On Ash Wednesday, Christians wear a smudge of ashes on their foreheads. We will uncover the meaning behind this religious practice.
Ash Wednesday marks the first day of Lent and its official name is Day of Ashes. The practice of rubbing ashes on one's forehead is in the sign of a cross.
The first day of Lent is one of the most crucial holy days in the liturgical calendar. This day opens a season of fasting and prayer.
Mostly Catholics observe Ash Wednesday which takes place 46 days before Easter Sunday, although many other Christians observe it too. The occasion comes from the ancient Jewish tradition of penance and fasting. The Day of Ashes is a day of repentance wherein Christians confess their sins and profess their devotion to God.
The priest places the ashes on a worshiper's forehead in the form of a cross. This ceremony is meant to signify that a person belongs to Jesus Christ. It also represents a person's grief and mourning for their sins - the same sins that Christians believe Jesus Christ sacrificed life for when he died on the cross.
During the Old Testament, people used ashes as a sign of repentance. The people would sit in ashes, roll around in them, sprinkle them upon their heads, or even mingle them with their food and drink to express an outward sign of their inward posture of repentance.
When the prophet Jonah expressed God's wrath on the city of Nineveh for its wickedness likely because of the worship of idols or "false" gods, the king, in an act of wholehearted penitence, put on sackcloth and sat in ashes.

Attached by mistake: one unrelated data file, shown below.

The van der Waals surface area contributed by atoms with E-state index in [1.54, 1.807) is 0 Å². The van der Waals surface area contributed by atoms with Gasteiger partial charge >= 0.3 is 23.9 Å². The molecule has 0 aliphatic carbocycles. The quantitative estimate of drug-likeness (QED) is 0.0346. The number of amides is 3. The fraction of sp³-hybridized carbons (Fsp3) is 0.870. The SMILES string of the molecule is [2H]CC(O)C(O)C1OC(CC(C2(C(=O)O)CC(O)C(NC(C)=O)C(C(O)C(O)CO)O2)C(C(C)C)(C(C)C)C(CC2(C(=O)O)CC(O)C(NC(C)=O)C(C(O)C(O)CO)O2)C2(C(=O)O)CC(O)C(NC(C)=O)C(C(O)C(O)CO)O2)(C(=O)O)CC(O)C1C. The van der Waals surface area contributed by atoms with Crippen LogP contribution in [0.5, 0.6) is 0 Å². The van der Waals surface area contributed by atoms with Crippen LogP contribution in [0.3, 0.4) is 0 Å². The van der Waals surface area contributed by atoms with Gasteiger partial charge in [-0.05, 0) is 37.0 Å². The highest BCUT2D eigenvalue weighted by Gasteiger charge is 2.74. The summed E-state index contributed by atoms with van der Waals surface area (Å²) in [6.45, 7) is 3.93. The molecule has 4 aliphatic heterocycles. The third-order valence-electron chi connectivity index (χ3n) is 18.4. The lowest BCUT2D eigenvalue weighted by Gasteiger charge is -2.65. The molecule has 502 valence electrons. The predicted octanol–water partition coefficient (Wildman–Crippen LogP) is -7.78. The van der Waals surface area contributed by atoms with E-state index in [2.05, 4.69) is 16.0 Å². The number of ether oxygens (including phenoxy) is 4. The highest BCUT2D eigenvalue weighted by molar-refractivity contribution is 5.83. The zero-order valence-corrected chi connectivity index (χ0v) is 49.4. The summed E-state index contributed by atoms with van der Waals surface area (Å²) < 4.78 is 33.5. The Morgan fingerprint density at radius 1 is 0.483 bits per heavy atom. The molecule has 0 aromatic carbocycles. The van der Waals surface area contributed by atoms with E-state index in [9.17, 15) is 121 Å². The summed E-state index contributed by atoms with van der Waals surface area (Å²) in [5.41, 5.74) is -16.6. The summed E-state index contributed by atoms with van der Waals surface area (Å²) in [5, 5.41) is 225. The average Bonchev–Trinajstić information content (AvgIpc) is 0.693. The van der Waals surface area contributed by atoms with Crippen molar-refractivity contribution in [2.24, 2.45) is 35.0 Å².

God spared the city from destruction because he was moved by this genuine act of repentance.
Lent is a six-week period during which Christians abstain from rich foods such as meat and dairy. Some people also abstain from everyday habits such as going on social media or watching excessive amounts of television. It is a period of self-denial, moderation, fasting, and the forsaking of sinful activities and habits.
This period leads up to Easter when Christians believe Jesus was resurrected.
The ashes signify death and repentance. When applying the cross of ashes, the priest says to the worshiper, "Remember that you are dust, and to dust, you shall return" or he might say, "Repent and believe in the Gospel."
However, the Eastern Orthodox Church does not practice Ash Wednesday, instead, they start Lent on "Clean Monday."
The Bible nowhere explicitly commands the tradition, so Christians have the freedom to prayerfully decide whether or not to observe Ash Wednesday.
All people are invited to accept the ashes as a visible symbol of penance, including non-Christians and the excommunicated. Made from blessed palm branches, the ashes are taken from the previous year's Palm Sunday Mass.